Brexit Concerns Raised Over Scotland’s Successful Seed Potato Sector

Scotland produces 80% of the UK’s seed potatoes. It’s an excellent industry with many years of expertise producing a quality product where 13.5% of its sales are to the EU.

This week  Mairi Gougeon, Rural Affairs Minister in the Scottish Government wrote to Michael Gove, the Secretary of State for Environment, Food and Rural Affairs in the UK Government over her concerns should there be a no deal Brexit.

Mairi Gougeon said:

Mairi Gougeon“As you will no doubt be aware, seed potatoes from Scotland are world renowned for their high health status: they are of premium quality and are a successful and important part of the Scottish rural economy.

“We have protected this status by a notification system for imports to Scotland, with our industry voluntarily sourcing all seed potatoes from our domestic supply chain.

“Scotland currently exports 13.5% of our marketed tonnage of seed potatoes to the EU, generating valuable income for our rural economy.

“On leaving the EU, the UK must seek third country equivalence status to be able to continue to export our seed potatoes to the European market.”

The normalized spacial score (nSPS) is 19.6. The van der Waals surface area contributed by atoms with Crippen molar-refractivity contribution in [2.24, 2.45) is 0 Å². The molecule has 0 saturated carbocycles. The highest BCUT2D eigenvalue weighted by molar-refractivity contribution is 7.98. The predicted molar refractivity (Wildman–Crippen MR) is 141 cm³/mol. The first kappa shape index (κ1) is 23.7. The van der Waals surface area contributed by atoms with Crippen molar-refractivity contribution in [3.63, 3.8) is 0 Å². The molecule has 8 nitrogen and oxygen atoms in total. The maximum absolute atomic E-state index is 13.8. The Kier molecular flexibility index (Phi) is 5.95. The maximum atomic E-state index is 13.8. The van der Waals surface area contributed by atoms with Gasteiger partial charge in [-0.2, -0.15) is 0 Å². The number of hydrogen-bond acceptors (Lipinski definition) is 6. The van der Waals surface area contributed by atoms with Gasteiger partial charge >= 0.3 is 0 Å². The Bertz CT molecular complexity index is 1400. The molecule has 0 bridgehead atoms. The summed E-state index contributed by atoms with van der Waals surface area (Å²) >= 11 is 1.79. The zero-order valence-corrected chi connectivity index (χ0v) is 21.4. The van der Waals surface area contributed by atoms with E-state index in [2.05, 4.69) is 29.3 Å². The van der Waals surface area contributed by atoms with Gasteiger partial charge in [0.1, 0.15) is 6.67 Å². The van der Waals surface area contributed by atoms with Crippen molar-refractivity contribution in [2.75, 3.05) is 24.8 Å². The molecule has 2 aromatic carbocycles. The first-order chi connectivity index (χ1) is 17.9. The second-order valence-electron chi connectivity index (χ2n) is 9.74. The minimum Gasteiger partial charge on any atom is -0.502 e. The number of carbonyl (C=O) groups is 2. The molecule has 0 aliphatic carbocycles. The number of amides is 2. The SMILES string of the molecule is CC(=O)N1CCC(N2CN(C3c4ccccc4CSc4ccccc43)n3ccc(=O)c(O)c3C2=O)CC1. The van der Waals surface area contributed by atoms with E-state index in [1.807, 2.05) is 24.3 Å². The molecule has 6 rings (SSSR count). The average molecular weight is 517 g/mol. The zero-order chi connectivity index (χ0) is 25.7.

The Orkney News covered this issue here: How to Prepare if the UK Leaves the EU with No Deal: Farming

The UK Government’s own technical notes should there be a no deal Brexit state:

“Varieties registered solely via UK National Listing would no longer be listed on the EU Common Catalogue and would not be marketable in the EU. UK certified seed and propagating material and UK DUS testing of plant varieties would no longer be accepted in the EU.”

The UK will be a Third Country when it leaves the EU.

“In the event of a no deal, the UK would apply to the EU to recognise its certification processes as equivalent, but we cannot guarantee this recognition would be in place at the point the UK leaves the EU. Approval can take a minimum of 12 months so we are exploring approaches to speed up this process.”

Mairi Gougeon said:

“It is now, at this late stage, unlikely that Defra will be able to secure third country equivalence status for seed potatoes in time for the 30 March 2019.”

BrexitThis means that seed potatoes from Scotland will lose their EU market – they will not be allowed to sell their products in the EU as they did before. They will have to rely on sales within the UK to make up this loss.  BUT to make matters worse  EU countries will be able to export their seed potatoes without hindrance onto the UK market.

In her letter to Michael Gove, Mairi Gougeon has asked him to reconsider permitting the free flow of EU seed potatoes into the UK to avert the potential devastating effects to this successful industry.

Reporter: Fiona Grahame

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